Everyone should ensure that they are backing up their computer (specifically their files), right? Ok, that is up there with everyone should visit the dentist, too.
This is good advice whether you are a Windows user, Mac user, or Linux user. The dentist advice is good for you, too.
There are many different software packages available to get the job done. Symantec/Norton makes some good software, too.
For now, I’m going to reference Mac. BTW – After I titled this section “Set It and Forget It,” I visited Symantec’s site, and they use the same term!
Must be the buzz phrase for backups, no matter what OS! Glad I think like Symantec.
Oh, first, make sure you have some storage ready for your backups. This is especially true if you want to store some versions (i.e. grandfathering the backups).
You can get some external storage at a good price at NewEgg.com. That is where we always pick up our drives (yes, we like to collect those.. never enough storage).
Now, for the process of backing up your Mac computer. If you follow that link, you can read about the step-by-step using Time Machine.
That is the software that comes pre-installed in the Apple OS. It is located under Apple > System Preferences and likely shows up in the lower right area of the preferences pane.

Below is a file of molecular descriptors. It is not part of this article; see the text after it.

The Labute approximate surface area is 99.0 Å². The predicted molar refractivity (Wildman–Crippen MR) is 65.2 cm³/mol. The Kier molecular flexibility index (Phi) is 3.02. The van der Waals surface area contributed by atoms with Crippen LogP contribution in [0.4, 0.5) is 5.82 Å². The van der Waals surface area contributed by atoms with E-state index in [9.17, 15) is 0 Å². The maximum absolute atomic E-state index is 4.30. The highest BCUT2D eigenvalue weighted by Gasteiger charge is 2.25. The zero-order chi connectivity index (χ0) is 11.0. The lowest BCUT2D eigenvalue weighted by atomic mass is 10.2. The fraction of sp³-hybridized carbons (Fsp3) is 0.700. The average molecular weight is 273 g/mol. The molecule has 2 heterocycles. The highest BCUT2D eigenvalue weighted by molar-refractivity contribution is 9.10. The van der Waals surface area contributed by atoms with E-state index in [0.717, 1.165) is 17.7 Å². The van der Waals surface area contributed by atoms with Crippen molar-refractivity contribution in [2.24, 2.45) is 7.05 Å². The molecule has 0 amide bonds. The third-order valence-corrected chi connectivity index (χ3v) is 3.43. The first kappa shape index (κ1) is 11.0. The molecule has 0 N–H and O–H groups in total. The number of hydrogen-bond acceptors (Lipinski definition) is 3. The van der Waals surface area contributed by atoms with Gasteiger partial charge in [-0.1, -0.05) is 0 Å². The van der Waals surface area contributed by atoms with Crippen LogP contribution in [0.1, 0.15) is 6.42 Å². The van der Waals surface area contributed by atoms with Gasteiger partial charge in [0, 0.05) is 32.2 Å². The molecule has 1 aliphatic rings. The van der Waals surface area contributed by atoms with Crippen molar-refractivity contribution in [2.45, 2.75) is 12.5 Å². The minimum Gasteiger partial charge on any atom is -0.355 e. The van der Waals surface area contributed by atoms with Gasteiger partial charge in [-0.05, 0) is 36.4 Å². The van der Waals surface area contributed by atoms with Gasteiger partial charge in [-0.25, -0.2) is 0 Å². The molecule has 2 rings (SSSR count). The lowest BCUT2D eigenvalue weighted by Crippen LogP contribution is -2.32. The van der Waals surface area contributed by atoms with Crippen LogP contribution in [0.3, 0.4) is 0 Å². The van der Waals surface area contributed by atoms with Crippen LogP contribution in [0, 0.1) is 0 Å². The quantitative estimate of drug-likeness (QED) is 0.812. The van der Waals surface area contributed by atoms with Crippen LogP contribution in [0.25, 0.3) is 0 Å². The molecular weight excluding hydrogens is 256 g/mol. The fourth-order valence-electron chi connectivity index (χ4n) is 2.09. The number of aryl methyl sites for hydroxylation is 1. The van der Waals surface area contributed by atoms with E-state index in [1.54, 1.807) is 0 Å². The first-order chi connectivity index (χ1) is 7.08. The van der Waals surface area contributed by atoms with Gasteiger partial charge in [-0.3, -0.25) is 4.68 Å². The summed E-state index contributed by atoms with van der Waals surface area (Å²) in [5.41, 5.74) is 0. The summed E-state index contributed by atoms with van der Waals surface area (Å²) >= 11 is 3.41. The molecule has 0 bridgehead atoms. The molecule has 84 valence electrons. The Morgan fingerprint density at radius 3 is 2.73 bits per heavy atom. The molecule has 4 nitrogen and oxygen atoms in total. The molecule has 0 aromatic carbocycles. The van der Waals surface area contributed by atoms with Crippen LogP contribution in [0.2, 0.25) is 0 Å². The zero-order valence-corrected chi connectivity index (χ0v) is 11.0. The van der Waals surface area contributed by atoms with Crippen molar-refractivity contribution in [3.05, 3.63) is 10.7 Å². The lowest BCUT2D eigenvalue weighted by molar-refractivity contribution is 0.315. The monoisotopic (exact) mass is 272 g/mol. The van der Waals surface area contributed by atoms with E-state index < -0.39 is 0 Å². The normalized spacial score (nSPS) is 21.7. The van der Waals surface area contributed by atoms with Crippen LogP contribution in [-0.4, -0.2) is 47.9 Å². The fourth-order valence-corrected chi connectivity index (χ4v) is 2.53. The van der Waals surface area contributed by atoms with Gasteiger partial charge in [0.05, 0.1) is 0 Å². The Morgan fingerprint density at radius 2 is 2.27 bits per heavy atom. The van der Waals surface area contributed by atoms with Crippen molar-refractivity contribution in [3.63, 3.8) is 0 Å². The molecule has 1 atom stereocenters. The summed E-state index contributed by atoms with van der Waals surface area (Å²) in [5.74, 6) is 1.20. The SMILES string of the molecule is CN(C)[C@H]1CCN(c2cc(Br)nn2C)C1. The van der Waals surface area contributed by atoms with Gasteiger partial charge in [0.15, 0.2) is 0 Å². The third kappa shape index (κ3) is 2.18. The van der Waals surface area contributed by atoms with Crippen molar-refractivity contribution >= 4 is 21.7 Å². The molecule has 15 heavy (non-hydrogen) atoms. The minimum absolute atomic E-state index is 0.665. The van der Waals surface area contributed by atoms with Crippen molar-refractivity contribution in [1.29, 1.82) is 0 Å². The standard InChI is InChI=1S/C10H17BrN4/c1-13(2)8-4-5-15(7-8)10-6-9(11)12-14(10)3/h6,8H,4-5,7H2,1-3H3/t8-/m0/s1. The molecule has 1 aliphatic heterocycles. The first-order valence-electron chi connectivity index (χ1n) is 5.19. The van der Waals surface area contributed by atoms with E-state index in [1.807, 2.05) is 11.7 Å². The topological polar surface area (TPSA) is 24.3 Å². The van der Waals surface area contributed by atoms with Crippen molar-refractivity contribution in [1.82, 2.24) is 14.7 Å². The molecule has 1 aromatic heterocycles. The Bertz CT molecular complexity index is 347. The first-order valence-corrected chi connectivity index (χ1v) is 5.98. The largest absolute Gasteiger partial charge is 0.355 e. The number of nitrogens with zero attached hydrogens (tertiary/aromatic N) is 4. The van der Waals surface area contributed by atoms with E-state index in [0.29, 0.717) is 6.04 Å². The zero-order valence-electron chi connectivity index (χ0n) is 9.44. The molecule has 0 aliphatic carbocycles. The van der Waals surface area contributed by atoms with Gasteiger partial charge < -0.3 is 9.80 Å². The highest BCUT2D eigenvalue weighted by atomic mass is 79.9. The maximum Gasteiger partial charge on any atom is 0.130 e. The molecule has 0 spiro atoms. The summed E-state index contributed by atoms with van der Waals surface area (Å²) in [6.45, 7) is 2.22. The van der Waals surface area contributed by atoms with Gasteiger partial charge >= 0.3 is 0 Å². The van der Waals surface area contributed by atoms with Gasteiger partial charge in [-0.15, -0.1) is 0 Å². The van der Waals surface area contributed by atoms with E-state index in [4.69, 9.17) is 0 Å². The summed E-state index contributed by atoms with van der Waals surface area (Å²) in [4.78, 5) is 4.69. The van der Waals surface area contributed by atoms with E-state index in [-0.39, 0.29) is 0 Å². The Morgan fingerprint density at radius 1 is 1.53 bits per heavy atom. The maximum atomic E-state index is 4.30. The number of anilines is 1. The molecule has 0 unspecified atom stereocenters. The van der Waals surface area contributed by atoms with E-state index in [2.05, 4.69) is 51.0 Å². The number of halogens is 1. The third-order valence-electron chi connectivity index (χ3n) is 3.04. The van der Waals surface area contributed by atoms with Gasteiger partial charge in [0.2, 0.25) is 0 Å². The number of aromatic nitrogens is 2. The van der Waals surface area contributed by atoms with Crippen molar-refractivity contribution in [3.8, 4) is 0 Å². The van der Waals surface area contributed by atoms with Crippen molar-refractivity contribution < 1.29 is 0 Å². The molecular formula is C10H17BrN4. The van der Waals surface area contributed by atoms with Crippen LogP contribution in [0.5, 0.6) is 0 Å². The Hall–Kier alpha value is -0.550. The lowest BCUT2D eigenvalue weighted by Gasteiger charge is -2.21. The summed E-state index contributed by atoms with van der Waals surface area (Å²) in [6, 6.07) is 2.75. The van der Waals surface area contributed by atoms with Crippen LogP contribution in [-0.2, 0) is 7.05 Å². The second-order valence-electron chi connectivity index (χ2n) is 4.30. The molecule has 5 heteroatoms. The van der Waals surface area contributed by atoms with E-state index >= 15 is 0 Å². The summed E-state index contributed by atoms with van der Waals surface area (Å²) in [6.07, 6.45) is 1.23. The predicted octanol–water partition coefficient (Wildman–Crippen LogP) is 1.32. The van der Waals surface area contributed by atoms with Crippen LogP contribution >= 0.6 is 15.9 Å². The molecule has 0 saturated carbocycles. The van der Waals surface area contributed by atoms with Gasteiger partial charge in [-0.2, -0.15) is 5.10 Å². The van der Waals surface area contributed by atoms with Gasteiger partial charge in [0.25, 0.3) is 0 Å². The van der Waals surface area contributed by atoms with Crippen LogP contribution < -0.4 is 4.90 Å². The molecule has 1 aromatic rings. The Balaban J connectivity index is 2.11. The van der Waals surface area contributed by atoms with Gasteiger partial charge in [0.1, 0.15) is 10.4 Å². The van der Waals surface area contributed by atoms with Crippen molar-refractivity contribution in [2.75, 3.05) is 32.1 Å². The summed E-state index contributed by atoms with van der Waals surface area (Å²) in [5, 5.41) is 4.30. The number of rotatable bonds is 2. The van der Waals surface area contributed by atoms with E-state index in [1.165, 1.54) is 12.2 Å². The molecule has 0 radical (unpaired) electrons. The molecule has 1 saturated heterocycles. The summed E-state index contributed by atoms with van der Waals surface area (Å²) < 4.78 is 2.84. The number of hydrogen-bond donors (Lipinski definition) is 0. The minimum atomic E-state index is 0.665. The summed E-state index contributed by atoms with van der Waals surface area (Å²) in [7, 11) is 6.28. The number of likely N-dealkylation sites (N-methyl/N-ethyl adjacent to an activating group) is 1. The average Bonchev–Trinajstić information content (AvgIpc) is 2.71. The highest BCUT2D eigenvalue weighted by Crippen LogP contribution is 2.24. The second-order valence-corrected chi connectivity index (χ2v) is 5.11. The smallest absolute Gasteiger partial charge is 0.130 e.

The setup process is fairly simple, and as long as you have your external drive hooked up, Apple will automatically back your system up at preset increments.
As far as the grandfathering backup system (which could also be used for any other OS), that is a case where you perform full backups every Friday and incremental backups on other days.
Then, at the end of the month, you keep one backup, and you can get rid of the other backups, keeping that monthly backup. At the end of the year, you should have 12 full backups.
Ok, I said this works for any OS. That is true. However, with Apple Time Machine, you don’t have to worry about all of that because the software takes care of it for you.
This is the case with other software packages, as well. That said, it is good for you to understand what the “grandfather” backup process entails.
These are just a couple of tips to help you busy bloggers and social media strategists out, with your busy schedules. Those who are not bloggers can also benefit, too.
If you have some other question, about any OS for that matter, let us know in the comments, and I’ll share my two cents.
After all (and speaking of money), if I was responsible for the safekeeping, technology-wise, of Hollywood celebrities’ money (Director of IT in the Beverly Hills financial industry), I can certainly help you out with a couple of technology tips.
Latest posts by Deborah Anderson (see all)
- Why Using a Personal Cell Phone, at Your Employer’s Request, Is a Good Thing [Infographics] - September 20, 2021
- Using the Unexpected to Promote Your YouTube Channel - September 17, 2021
- Mobile Technology in the Health Care Industry [Infographics] - July 28, 2021